2. Elizabeth Atlas

    Dianna, your husband was very lucky to have such a supportive and encouraging wife. You obviously were in sync with his “real” personality, as well as developed accurate radar for when he was about to endure a bipolar episode. For the wife of a bipolar husband the roller coaster life–even when you sort of understand it–is unpredictable and sad. There will be an extra bright star in heaven with your name on it for your dedication to your husband and to your marriage, despite all the odds! Thank you for sharing your story.

  3. alan

    married to mania
    the title tells me just how much we have moved on in our views…grow up and replace it with married to mood problems

    • Elizabeth Atlas

      Actually, the word “mania” is in the DSM. But I understand your point. Technically it’s not “married to mood problems,” either. It’s “married to a spouse with bipolar disorder.” But that just doesn’t have the same catchy ring to it, does it? I’ll leave the title as is. I can help more people this way. Thanks for your opinion, tho.

  4. Madhesh

    I doubt if my spouse is a Bipolar patient.?
    Iam relation with my wife for last 4 years, we recently got married. Before marriage, I have noticed my wife having mood swings,at times she used to behave like a kid and then she would behave like an Adult. At night she used to ring me and cry for no reason, and she would also say that she can hear god’s whisper. Initially I believed this could be normal behaviour. I got married to her, then my problems started – everyday was a nightmare. She used to cry stating – my marriage life has been ruined then she would bang her head in the wall. She will hurt herself so badly. Twice she has tried to commit suicide – by trying to cut her hand. But her behaviour seems to be normal in office. When she is at home – sometimes she uses profanity and she talks very fast. She will not allow me to sleep at night – next day if i ask her the reason – she would say I Dont remember anything. One fine day I left her in her home, so she can be fine. Now she has demanded divorce, she does not want me back in her life- the reasons she has given for divorce is very silly. She does not pick up my call nor likes to pick my call. Iam the second guy in her life. I feel completely cheated, can someone advise was my wife’s behaviour like a bipolar patient.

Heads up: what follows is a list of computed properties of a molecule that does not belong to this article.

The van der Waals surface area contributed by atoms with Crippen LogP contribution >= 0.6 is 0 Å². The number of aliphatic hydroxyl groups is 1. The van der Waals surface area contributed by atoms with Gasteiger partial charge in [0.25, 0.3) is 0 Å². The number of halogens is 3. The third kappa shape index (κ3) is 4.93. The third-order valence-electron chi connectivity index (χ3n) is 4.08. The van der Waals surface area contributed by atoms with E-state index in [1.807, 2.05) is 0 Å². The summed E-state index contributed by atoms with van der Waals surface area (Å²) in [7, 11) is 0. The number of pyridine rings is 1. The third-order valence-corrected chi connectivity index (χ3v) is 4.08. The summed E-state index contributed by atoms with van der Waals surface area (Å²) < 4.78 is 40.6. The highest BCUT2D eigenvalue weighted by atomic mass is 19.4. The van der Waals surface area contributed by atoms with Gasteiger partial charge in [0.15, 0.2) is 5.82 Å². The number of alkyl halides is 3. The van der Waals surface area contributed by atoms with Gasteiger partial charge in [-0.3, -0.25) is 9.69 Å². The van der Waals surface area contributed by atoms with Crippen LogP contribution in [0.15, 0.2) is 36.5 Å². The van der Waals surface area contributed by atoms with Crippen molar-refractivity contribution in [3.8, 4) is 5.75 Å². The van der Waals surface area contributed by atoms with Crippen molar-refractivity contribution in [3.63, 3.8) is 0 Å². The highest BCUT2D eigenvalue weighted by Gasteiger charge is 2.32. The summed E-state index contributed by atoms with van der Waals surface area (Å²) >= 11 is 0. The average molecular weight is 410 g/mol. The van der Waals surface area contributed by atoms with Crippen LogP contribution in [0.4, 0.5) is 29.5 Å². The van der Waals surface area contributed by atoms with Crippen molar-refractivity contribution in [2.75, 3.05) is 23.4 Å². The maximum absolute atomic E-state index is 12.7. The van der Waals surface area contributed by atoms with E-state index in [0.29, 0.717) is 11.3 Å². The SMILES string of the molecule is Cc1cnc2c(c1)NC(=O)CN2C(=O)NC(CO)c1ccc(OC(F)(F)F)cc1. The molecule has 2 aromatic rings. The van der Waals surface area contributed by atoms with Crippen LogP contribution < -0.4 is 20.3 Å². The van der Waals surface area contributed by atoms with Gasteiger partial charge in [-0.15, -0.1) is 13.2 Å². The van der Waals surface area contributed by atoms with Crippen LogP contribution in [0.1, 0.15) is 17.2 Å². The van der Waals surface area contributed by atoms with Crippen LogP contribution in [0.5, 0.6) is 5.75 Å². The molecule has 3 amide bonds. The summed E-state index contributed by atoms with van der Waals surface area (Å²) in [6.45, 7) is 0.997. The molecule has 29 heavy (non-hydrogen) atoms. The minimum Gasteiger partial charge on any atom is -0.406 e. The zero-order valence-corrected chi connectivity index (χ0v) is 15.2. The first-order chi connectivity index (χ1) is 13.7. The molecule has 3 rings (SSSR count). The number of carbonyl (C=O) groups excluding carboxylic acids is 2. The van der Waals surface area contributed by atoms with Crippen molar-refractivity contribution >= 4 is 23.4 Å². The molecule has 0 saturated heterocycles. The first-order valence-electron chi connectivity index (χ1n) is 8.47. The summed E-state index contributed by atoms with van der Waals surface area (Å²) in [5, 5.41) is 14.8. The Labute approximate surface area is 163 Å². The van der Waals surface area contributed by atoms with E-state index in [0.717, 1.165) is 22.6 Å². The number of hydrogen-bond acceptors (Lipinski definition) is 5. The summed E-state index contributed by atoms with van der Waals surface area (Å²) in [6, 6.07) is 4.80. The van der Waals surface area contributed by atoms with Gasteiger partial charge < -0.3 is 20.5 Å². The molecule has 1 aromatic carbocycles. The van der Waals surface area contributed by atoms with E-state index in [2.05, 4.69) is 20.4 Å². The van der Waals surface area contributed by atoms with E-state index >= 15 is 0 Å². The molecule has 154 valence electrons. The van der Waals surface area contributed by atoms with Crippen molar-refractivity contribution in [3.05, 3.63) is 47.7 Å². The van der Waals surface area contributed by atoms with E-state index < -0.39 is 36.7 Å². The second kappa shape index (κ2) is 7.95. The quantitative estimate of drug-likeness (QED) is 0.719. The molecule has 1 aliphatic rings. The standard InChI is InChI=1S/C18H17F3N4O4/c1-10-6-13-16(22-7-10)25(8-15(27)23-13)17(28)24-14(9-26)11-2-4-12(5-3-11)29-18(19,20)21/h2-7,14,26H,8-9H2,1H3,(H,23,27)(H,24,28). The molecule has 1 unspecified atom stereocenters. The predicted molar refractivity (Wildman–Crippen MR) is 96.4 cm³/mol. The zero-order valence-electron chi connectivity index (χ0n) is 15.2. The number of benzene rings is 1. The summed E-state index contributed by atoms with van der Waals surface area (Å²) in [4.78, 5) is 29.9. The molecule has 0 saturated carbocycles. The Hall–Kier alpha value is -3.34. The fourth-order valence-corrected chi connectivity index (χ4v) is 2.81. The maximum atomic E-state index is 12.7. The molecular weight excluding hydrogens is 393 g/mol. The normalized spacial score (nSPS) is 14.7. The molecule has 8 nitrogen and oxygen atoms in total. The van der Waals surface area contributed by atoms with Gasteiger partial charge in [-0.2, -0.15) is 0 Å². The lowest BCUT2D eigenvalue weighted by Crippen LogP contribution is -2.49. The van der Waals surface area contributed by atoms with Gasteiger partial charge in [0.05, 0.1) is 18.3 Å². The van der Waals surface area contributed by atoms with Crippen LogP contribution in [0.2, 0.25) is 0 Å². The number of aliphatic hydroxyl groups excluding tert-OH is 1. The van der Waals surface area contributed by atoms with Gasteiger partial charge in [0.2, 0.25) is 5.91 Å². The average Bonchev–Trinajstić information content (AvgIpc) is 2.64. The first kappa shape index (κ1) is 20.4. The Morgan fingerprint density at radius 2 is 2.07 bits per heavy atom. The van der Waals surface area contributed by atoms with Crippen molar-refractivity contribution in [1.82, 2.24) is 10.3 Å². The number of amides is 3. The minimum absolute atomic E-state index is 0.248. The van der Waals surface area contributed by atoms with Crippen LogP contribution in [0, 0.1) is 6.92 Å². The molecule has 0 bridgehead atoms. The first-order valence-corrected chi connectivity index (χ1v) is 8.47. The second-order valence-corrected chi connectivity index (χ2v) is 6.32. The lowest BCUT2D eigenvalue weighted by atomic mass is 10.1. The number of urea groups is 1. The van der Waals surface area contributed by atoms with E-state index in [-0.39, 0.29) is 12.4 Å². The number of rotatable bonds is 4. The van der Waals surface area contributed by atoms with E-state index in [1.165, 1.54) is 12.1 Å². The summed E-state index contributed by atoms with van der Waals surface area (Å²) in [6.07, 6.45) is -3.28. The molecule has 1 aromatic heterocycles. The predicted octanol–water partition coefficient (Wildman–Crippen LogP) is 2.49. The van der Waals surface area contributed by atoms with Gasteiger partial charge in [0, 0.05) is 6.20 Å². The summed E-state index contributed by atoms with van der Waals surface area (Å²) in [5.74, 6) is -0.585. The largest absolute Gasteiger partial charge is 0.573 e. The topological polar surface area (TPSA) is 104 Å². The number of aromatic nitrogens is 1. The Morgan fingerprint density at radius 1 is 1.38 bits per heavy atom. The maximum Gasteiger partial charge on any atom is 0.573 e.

• Elizabeth Atlas

      Madhesh, I’m so sorry for your suffering…and your wife’s. In a calm moment for her, why don’t you suggest she see a psychiatrist and go with her? He’ll be able to diagnose her and then you’ll both have options for what to do next. – E